The extras’ reactions would not have been very surprising to most Jews. A Seder is designed to make the flight from Egypt a personal memory for every member of the tribe, to render the experience of Exodus as immediate and visceral as possible. The Haggadah tells the story in the first-person plural: We were slaves in Egypt. Not “our ancestors,” not, “the ancient Israelites.” “We.” We were slaves. And now we’re free. We are free and living in the immediate afterward of that moment.
DeMille was a practicing Episcopalian and saw his work directing religious epics in evangelical terms. He was proud, he said, that, “[his] ministry was making religious movies and getting more people to read the Bible than anyone else ever has.” But DeMille was also a Jew, at least according to the precepts of Jewish law. His mother, Matilda Beatrice DeMille, was born in 1853 to the prominent Samuel family of Liverpool, England. At the time that Cecil B. DeMille was shooting “The Ten Commandments,” in May 1923, his second cousin, First Viscount Herbert Louis Samuel, was serving as the high commissioner of British Mandate Palestine, and as such was the first Jew in 2,000 years to govern the historic Land of Israel.
The viscount would have no doubt witnessed scenes among the early Zionists under his protection, similar to those enacted by the “children of Israel” under cousin Cecil’s supervision 7,000 miles away. One of the film’s extras would later recall that, when the actor portraying Moses stood on a rock at the Pacific shoreline, preparing to part the “Red Sea” as hundreds of horse-drawn chariots bore down on real Jews only weeks removed from the pogroms of Russia’s Kiev or Poland’s Warsaw, “Tears trembled on wrinkled cheeks, sobs came from husky throats. For many, the world had moved back 3,000 years, and they stood once more on the shores of the Red Sea, viewing once more the good omen of deliverance.” For its participants, the Guadalupe Exodus was a true and deeply felt experience of a moment stitched together from figments of collective memory.
No tangible evidence of that memory has ever been found. There is no evidence of an ancient mass migration of Jewish slaves from Egypt, nor of a sudden influx of a new population into Canaan. The Sinai has yet to yield so much as a Hebrew knife-tip or bracelet, a shard of Jewish pottery or bone. Small tribes of Canaanite shepherds were known to occasionally trek back and forth to Egypt around the time the Exodus is supposed to have happened, and may have been the source for some parts of the story, but it is doubtful they ever traveled in anything approaching the numbers talked about in the Bible. As Israeli archaeologist Ze’ev Herzog has said: “The Israelites never were in Egypt. They never came from abroad. This whole chain is broken. It is not a historical one. It is a later legendary reconstruction — of a history that never happened.”
The Guadalupe Exodus is a history that happened, a sublimely ironic and perfectly Jewish testimony that essential truth is sometimes more easily apprehended when untethered from historical fact. The Passover story’s fictions need not lessen devotion to its principles. Freed from obligation to believe the story, we are freer to believe in it: in its beauty, its celebration of upheaval and change, its promise of renewal, its’ emphatic invitation to the stranger. The most “authentic” experience of Exodus, after all, may have been had by people participating in a work of collective memory, art and imagination thousands of years removed from the original story, in perfect keeping with the mnemonic poetry at the heart of the Seder.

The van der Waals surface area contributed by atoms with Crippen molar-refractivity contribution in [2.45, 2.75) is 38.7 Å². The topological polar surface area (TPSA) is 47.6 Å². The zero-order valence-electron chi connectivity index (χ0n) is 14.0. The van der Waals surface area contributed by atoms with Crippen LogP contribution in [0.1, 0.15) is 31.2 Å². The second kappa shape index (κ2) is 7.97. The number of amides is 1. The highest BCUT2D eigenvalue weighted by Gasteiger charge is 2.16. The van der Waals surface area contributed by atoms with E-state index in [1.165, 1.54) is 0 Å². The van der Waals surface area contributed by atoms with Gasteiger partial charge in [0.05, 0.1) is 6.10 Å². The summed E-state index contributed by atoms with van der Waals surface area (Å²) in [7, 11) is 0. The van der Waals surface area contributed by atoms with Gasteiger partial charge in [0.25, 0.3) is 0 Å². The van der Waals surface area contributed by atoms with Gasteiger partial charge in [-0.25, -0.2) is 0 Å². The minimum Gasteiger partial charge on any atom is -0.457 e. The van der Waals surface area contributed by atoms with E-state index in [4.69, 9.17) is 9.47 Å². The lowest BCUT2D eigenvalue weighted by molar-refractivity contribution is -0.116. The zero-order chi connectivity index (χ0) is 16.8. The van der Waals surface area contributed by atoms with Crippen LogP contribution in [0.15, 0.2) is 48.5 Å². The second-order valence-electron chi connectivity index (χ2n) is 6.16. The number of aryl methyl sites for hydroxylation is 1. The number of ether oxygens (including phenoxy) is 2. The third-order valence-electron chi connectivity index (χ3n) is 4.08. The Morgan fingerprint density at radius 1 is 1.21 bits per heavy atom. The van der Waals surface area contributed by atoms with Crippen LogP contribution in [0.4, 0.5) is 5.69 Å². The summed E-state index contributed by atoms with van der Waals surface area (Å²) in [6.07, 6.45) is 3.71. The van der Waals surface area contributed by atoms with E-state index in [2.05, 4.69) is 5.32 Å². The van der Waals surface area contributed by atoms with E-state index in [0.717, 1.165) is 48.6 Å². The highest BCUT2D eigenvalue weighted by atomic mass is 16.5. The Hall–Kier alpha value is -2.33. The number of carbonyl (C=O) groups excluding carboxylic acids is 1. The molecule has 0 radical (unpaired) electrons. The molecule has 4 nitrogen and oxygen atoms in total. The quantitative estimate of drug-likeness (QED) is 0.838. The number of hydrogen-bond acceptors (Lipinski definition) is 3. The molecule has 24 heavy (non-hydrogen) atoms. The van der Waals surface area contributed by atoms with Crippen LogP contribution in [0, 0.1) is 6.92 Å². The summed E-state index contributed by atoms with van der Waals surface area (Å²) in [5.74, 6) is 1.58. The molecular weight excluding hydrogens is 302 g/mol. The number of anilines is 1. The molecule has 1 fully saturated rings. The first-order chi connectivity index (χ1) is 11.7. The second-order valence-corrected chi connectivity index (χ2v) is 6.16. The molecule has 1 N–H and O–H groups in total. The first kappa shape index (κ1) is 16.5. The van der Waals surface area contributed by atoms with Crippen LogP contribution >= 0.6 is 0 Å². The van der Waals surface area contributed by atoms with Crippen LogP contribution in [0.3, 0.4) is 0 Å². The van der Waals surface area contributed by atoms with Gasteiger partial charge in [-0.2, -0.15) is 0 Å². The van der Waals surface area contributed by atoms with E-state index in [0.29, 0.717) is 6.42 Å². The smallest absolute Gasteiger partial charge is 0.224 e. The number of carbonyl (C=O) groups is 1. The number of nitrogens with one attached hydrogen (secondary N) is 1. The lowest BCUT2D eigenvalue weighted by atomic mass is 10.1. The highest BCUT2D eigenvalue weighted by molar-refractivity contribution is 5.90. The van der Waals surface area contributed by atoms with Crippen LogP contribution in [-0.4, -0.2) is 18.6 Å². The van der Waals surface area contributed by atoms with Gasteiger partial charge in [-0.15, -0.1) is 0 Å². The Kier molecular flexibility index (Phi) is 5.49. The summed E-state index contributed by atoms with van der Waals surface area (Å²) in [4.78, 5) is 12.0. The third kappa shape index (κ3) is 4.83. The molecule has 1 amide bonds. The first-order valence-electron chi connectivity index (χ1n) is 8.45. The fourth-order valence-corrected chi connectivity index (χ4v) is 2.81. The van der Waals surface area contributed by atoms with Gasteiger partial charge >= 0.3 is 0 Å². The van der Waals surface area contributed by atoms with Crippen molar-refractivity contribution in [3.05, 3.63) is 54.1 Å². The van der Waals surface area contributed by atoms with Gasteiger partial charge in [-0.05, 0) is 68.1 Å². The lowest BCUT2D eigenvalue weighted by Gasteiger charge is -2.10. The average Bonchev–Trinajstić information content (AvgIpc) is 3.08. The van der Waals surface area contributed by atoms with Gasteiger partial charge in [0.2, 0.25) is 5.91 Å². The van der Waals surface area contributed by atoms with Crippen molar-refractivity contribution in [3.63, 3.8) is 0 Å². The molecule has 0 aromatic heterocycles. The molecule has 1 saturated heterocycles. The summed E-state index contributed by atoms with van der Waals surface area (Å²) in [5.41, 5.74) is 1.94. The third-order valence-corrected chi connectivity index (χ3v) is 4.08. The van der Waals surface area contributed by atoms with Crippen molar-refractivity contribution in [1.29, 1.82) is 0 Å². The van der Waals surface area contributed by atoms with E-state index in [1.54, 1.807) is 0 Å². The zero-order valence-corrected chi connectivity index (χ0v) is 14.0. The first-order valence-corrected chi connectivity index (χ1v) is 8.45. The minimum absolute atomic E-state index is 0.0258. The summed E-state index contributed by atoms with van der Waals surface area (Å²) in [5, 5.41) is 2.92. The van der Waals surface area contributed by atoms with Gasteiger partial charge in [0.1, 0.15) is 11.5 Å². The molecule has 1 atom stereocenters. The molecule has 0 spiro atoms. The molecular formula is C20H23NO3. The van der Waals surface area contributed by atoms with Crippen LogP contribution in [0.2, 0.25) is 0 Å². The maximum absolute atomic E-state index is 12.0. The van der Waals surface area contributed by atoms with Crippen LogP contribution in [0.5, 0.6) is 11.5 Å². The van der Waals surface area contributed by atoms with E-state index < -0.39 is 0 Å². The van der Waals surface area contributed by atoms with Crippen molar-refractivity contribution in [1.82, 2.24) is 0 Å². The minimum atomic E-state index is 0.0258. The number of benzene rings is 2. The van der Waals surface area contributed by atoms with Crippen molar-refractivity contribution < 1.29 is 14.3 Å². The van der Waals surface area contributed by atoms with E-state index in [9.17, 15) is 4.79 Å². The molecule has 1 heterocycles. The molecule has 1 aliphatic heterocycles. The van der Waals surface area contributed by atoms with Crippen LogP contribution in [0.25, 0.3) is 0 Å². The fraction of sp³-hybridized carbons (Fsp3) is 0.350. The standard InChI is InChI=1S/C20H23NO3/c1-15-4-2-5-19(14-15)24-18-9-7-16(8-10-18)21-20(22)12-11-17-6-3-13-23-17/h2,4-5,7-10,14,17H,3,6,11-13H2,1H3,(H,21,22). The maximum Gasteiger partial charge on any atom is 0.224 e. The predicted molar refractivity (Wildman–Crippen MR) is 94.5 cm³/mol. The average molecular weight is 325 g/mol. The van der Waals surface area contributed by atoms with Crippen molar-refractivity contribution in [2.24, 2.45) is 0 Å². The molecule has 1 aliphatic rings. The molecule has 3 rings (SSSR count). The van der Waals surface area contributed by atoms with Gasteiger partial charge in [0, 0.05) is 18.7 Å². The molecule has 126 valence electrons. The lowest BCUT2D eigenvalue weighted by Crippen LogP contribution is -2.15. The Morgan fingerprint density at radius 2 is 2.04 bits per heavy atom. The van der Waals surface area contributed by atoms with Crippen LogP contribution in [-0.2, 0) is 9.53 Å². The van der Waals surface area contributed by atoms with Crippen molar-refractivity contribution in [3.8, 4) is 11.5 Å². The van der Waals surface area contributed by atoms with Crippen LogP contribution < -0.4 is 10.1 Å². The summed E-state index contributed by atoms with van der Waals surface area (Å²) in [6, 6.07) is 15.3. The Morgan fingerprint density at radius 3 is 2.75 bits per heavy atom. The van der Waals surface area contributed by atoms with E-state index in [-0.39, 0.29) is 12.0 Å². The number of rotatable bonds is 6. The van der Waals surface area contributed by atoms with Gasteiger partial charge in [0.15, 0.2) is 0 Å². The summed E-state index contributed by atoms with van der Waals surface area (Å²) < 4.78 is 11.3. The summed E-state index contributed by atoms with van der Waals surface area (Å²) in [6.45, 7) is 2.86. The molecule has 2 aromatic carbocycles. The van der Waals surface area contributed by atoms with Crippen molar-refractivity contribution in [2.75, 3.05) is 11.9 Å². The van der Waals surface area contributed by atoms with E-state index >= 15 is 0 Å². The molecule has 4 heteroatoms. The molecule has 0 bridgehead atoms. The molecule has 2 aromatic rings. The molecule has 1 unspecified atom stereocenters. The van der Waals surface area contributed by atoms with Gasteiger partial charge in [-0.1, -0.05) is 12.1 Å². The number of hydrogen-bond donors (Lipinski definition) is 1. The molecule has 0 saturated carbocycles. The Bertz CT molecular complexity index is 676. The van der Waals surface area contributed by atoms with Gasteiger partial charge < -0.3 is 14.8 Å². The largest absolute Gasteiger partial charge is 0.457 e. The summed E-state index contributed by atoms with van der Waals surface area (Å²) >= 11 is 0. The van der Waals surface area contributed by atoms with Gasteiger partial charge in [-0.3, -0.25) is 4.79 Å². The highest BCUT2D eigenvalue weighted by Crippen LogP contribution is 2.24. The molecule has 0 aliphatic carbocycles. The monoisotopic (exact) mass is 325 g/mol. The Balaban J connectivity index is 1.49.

The Bible refers to Israel as “a land that swallows its inhabitants,” but of course the same could be said of Hollywood, Beijing or Guadalupe-Nipomo. The Torah and other religious texts may admonish us that we come from and shall return to dust, but that hasn’t kept many humans from claiming ownership of the stuff, from settling it, selling it, stealing it or pushing it around in defiant fear.
The spot where 250 Eastern European Orthodox Jewish Los Angelenos pretended to be ancient Israelites is known as The Western Gate, as in the Western gate of civilization, among members of the Chumash Indian tribe, who have inhabited the area for 10,000 years. DeMille hired members of the tribe to build, and later bury, the sets for “The Ten Commandments.”
Spanish settlers changed the name of the area when they arrived in 1772, and then promptly made slaves of the Chumash, forcing them to build the sprawling adobe mission, which would ultimately be their undoing. The Spanish church went on to claim the entirety of the central coast, and to exploit the Chumash for another 100 years.
DeMille’s fake Sphinxes and obelisks — genuine-seeming enough to inspire a deeply authentic religious experience — were built by the grandchildren of enslaved people for a movie about an enslavement that never happened, then buried under beach sand once claimed by those enslaved people, then by their conquerors, their conquerors’ conquerors, and their conquerors’ conquerors’ conquerors.
Oil companies now own most of the land. There is a huge reserve under the Guadalupe Dunes, far beneath the remnants of “The Lost City of Cecil B. DeMille,” a 20-mile long underground lake of liquefied former inhabitants from which the energy giants are furiously extracting the means of their own demise. The Guadalupe dunes are part of an extremely fragile ecosystem and are particularly susceptible to rising sea levels caused by the use of fossil fuels. Climate scientists consider the area to be one of those most likely to be reclaimed by the Pacific within the next 50 years.
Peter Birkenhead is a writer based in Washington, D.C.
This article was supported in part by the generosity of the 21st Century ILGWU Heritage Fund Read more: https://forward.com/culture/405607/iraqi-jews-in-exile-claim-iraqi-jewish-archive-so-does-iraq/